Wednesday, September 11, 2013
I’m not totally satisfied with this poem, but as it is based on a translation from a Latin text I feel some restriction in going too far from the original. The Latin text I used is by Ennius (239-169 BCE) and can be found in Beginning Latin Poetry Reader pp. 3-5. Without the notes that come with the text, I might have thought I was putting too much of my own interpretation on the poem. The notes make it clear that this is a story about rape.
Ilia is the daughter of Aeneas and of Eurydice, and full sister of the unnamed sister whom she addresses in this poem. Ilia is the mother of Romulus and Remus who are the children born as a result of this rape. Mars is the god of war, but also has to do with agriculture.
Ilia has a second name, Rhea Silvia. Rhea suggests the Greek word rheo ‘flow’, therefore associated with the river, the spirit of the Tiber. It’s possible it has a connection to res and regnum, hence to the ruling family. Silvia comes from Latin silva, ‘forest’ or ‘woods’, suggesting a goddess of the forests, the wilds, perhaps Diana.
This story has so many convolutions because Ilia aka Rhea Silvia is also a vestal virgin. The vestal virgins were selected at a very young age (6-10 years) and expected to remain virgins until the age of 35. In a society where a virgin is an independent woman with sacred power, the important thing is that she is not at the beck and call of a husband. By being selected, this daughter of royalty is prevented from having heirs. Her father Numitor has a nasty younger brother, Amulius who has already killed Numitor’s son and wants to see an end to his line. In the poem she is referred to as a daughter of Aeneas, but that was some eleven generations back and is shorthand for saying that she is part of this foundational family, of the lineage of Aeneas.
Numitor was king of Alba Longa which is now the site of Castel Gandolfo, the pope’s summer residence. So the pope now hangs out in summer at the home of Rome’s first family. The sheep wins again!! How is it possible that the sheep has come to hold all that belonged to the family with wolf connections, who lived comfortably with wilderness in the forest along with the animals?
The vestal virgins continued to have power in Classical Rome. They paid no taxes, they were the only ones allowed to drive a cart through the Forum (Senators did not have this privilege), they had the best seats in the Colisseum near the emperor (hard to know if they wanted to watch all those killings, especially of animals whom originally they represented).
The vestal virgins' job to was keep alight the flame in the Temple of Vesta. Vesta was the goddess of hearth and home (Hestia in Greece). If the fire went out, then Rome’s end was near. This Roman temple was originally built around the 8th century BCE, so it is very old.
When Rhea Silvia aka Ilia gave birth to twins the punishment was to be thrown in jail (be weighed down with chains, according to Livy) and her children thrown in the river.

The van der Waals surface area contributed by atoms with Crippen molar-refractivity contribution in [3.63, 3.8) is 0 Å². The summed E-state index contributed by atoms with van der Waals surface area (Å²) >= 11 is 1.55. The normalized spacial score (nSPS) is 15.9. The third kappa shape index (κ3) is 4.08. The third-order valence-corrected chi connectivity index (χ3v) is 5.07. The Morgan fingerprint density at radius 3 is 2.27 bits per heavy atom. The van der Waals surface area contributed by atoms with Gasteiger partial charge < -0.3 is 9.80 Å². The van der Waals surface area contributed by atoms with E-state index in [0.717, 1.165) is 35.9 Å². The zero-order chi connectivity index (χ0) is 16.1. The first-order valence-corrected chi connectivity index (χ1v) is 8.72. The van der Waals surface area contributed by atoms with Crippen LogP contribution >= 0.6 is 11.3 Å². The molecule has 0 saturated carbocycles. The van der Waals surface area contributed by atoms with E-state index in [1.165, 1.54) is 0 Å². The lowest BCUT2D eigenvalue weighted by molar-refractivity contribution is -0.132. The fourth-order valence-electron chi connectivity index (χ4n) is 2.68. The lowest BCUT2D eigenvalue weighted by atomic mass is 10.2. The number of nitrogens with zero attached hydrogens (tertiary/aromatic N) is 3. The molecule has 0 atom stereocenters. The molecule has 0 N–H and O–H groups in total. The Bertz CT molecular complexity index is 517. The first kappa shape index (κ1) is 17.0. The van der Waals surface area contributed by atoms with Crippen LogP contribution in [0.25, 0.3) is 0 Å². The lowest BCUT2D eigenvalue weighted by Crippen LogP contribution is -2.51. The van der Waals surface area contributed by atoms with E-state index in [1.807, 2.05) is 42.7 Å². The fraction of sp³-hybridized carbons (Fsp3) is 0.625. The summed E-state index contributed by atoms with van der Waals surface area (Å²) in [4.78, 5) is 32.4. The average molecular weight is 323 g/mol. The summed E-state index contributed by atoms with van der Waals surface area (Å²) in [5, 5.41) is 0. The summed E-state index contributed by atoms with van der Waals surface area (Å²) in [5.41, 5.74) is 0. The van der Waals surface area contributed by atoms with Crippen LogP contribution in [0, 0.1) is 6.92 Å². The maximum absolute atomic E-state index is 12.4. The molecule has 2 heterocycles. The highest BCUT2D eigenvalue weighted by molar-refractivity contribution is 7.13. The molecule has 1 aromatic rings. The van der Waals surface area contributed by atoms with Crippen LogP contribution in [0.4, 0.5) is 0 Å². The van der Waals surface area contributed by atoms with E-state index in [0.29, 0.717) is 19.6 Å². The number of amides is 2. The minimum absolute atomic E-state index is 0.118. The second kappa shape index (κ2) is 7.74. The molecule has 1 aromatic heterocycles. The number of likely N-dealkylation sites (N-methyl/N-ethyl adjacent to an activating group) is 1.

The fire of the vestals was put out by order of Christian emperor Thodosius I in 394 CE. The College of the Vestals was then disbanded, but an interesting side story is the appropriation of the vestals’ garments by the church. The main items of clothing of a vestal were an infula (a white woollen fillet), a suffibulum (a white woollen veil), and a palla (a long very simple shawl made of wool which Roman women wore as everyday clothing). When a Catholic cardinal attains the status of cardinal he receives a woollen item of clothing. So far, I’ve found out that the pope has a palla. It looks pretty likely that the other two are also part of the clergy’s vestments. I’d love to hear from anyone who knows more about priests’ clothing in the Catholic Church. I’ve long noticed the church’s predisposition for long garments that resemble what women used to wear, but I did not know they took holus bolus the outfit of the vestal virgins.
I know it is a dream but it doesn’t help
every night I relive it
Nutrix limbs shaking with age
rushes in her torch aflame
I weep rivers in dream-shock shouting my terrors
dear sister daughter of Eurydice
you are our father’s favourite
but he forsakes me in these hours
I tell you life and energy have left me
abandoned my whole body
the man who seized me
it was Mars
was handsome and I was swept away
he took me to an enchanted willow grove
in a rapture embraced by the river
I was lost in that strange locale
my very self displaced
I was ravaged
and he laughed
sister afterwards my heart ached for you
I do not know up from down
earth sways at my every step
a voice disembodied
our father Aeneas
you must bear these troubles alone
he does not comfort me
only the old woman with her trembling limbs
he does not come to me nor defend me
he kowtows to the one who thinks he’s god
as if this excuses rape
I stretch my hands skyward
but all the words I hear are smooth-tongued
I am heart-sick
and insomnia stalks my bedside
Gavin Betts and Daniel Franklin eds. 2006. Beginning Latin Poetry Reader. New York: McGraw Hill. The poem is called ‘The Dream of Ilia’.
The photos below are pictures taken from Rome Reconstructed which shows photos of how it looks now (no water there the day I took my photos) and how it probably looked during the Classical period.